The head of Šamorín's police department said, "I have been in office for four years, and during that time we have not recorded any racists attacks by skinheads. According to what we know there were not any suspicious people around the synagogue on Sunday evening." The case is still being investigated by the police.
New drug addiction treatment center opens
This city of 86,000 and new regional capital in northern Slovakia became the fifth town in the country to have a center for drug addiction treatment. In 1996, the Cabinet earmarked 10 million Sk for the Žilina center and another 30 million Sk for finishing other establishments in Nové Zámky, Banská Bystrica, Košice and Bratislava.
In the first half of 1996, 991 Slovak drug addicts received treatment, of whom 75 percent were male between the age of 15 and 19 years-old. That age bracket nonetheless is two years lower than the European average and three years younger than in The United States, drug treatment experts said.
For the first time since 1992, the number of known drug addicts from other regions has approached the figures in Bratislava, with Žilina currently running second in total number of addicts.
In anti-drug activities, Slovakia is integrated into the system of statistical data with the European Union and the World Health Organization.
Since May 1993, a department specializing in drug addiction has been operating at the Health Ministry. As part of the EU's Phare program, a national seminar on combatting drug use was held on November 6-8 in Vrátna, near Žilina.
Bears run rampant in search for food
Brown bears are growing bolder and edging closer and closer to residential areas as they canvass for food in the woods near this city of 54,000 in central Slovakia. In recent days, hunters have reported eyeballing bears roaming outside a forest near the city, and eating fallen apples next to a hunter's cottage. A group of nine bears was spotted in Necpálske Háje, about a kilometer from the village of Nedozery-Brezany, where they had probably found fallen beechnuts, according to people from that area.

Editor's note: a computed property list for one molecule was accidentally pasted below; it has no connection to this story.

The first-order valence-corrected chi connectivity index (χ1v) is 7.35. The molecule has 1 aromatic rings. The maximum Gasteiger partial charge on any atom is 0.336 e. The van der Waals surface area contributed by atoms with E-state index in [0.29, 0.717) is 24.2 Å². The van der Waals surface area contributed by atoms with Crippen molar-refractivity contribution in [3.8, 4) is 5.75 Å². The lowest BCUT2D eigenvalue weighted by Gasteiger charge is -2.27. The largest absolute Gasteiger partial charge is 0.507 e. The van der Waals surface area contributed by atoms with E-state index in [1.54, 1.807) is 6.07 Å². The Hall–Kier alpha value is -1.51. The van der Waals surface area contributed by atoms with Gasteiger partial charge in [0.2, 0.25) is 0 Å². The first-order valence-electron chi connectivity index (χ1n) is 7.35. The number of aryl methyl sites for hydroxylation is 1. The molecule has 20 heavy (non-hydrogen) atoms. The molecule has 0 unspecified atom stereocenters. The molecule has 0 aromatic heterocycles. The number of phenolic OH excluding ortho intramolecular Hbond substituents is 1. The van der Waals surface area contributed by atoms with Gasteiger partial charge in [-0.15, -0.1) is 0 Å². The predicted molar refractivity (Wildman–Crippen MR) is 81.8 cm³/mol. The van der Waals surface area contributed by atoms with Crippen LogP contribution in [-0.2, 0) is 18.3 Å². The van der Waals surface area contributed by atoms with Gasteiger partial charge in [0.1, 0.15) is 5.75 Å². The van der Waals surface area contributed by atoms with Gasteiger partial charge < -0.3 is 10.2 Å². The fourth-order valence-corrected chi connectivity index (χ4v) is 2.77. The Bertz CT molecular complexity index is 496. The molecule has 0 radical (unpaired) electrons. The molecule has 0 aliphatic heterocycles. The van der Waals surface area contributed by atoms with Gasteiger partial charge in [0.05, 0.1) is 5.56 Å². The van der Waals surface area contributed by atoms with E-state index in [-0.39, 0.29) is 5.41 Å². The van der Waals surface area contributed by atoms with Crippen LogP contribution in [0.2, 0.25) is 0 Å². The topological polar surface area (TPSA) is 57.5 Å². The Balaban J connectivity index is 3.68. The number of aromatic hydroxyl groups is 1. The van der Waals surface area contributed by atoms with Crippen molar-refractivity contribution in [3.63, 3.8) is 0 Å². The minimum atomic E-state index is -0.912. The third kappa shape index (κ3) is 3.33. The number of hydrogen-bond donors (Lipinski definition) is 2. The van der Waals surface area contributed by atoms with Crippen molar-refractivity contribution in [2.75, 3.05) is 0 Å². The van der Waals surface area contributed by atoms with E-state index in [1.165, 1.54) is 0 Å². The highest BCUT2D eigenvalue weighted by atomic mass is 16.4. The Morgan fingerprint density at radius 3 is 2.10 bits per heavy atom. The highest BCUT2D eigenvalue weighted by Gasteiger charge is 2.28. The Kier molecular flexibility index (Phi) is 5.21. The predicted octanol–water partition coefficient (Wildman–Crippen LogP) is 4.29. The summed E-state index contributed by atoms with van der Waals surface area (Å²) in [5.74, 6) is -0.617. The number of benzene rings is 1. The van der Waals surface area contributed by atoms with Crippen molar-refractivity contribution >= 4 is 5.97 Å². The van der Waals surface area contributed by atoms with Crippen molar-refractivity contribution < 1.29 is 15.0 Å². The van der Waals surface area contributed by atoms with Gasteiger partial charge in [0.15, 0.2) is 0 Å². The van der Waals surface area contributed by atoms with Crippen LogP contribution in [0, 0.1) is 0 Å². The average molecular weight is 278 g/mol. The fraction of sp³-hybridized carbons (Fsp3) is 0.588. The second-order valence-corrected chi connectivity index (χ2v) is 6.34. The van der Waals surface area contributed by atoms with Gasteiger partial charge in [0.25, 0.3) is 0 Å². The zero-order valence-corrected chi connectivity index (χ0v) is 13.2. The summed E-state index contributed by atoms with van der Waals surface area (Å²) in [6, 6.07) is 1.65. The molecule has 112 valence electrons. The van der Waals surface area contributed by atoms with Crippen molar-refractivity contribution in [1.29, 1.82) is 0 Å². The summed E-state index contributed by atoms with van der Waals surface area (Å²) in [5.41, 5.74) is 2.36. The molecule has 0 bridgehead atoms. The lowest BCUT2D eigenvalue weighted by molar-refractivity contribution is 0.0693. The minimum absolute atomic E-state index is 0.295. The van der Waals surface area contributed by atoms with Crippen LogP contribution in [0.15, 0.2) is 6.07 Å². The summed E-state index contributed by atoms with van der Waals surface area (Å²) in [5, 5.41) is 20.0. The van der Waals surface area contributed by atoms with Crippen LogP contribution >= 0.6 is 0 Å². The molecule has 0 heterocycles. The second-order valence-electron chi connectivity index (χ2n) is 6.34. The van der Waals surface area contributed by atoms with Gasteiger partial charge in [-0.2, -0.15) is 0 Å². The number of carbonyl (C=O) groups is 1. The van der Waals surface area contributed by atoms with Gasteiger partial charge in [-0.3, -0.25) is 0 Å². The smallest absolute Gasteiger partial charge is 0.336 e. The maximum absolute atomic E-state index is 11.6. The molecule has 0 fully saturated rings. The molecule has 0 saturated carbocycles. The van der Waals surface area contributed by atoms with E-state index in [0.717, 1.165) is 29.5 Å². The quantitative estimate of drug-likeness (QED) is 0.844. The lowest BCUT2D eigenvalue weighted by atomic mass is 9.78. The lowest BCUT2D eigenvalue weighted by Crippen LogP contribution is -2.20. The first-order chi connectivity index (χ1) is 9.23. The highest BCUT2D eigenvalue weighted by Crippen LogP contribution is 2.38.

In 1995, people reported three bear attacks in the woods around the
regional capital of Nitra. Unfortunately for the bears, those who they attacked were armed hunters, and the bears were shot and killed. There have been no such incidents this year, according to Jozef Povašan, secretary of the Slovak Hunters Union's Regional Committee in Prievidza.
Noting the bears' manners and their movements, Povašan said it indicates that this area is overpopulated with the furry creatures, estimating them to number 45-50. To decrease their numbers, five bears were killed in 1996, but it will be necessary to kill more, Povašan said.
Brown bears were reintroduced into Slovakia in 1932 and given protected status. Gradually, their number increased and in 1968 regulated shooting was approved. Since then, 70 bears have been killed in the region. In recent years, interest in bear hunting has increased, despite the that the cost for a license is 130,000 Sk.
20. Nov 1996 at 0:00